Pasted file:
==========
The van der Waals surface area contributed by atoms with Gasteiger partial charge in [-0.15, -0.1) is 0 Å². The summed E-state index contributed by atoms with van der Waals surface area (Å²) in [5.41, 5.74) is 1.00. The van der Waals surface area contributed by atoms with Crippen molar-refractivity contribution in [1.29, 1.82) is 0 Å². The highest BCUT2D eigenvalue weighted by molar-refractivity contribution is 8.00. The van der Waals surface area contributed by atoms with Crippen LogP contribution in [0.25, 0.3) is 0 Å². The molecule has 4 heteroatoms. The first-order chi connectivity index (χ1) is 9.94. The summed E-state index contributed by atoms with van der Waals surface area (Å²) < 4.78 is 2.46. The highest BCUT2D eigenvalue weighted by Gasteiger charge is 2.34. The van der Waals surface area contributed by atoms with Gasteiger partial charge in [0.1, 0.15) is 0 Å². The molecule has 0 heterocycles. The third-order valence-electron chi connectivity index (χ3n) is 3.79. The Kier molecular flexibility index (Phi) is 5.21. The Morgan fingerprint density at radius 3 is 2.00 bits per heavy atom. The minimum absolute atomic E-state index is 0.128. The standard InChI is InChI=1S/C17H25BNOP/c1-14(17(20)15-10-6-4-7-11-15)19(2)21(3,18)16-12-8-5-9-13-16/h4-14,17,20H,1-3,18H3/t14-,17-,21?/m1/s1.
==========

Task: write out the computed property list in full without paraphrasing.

The van der Waals surface area contributed by atoms with Gasteiger partial charge in [-0.15, -0.1) is 0 Å². The summed E-state index contributed by atoms with van der Waals surface area (Å²) in [5.41, 5.74) is 1.00. The van der Waals surface area contributed by atoms with Crippen molar-refractivity contribution in [1.29, 1.82) is 0 Å². The highest BCUT2D eigenvalue weighted by molar-refractivity contribution is 8.00. The van der Waals surface area contributed by atoms with Crippen LogP contribution in [0.25, 0.3) is 0 Å². The molecule has 4 heteroatoms. The first-order chi connectivity index (χ1) is 9.94. The summed E-state index contributed by atoms with van der Waals surface area (Å²) < 4.78 is 2.46. The highest BCUT2D eigenvalue weighted by Gasteiger charge is 2.34. The van der Waals surface area contributed by atoms with Gasteiger partial charge in [0.1, 0.15) is 0 Å². The molecule has 0 heterocycles. The third-order valence-electron chi connectivity index (χ3n) is 3.79. The Kier molecular flexibility index (Phi) is 5.21. The Morgan fingerprint density at radius 3 is 2.00 bits per heavy atom. The minimum absolute atomic E-state index is 0.128. The standard InChI is InChI=1S/C17H25BNOP/c1-14(17(20)15-10-6-4-7-11-15)19(2)21(3,18)16-12-8-5-9-13-16/h4-14,17,20H,1-3,18H3/t14-,17-,21?/m1/s1.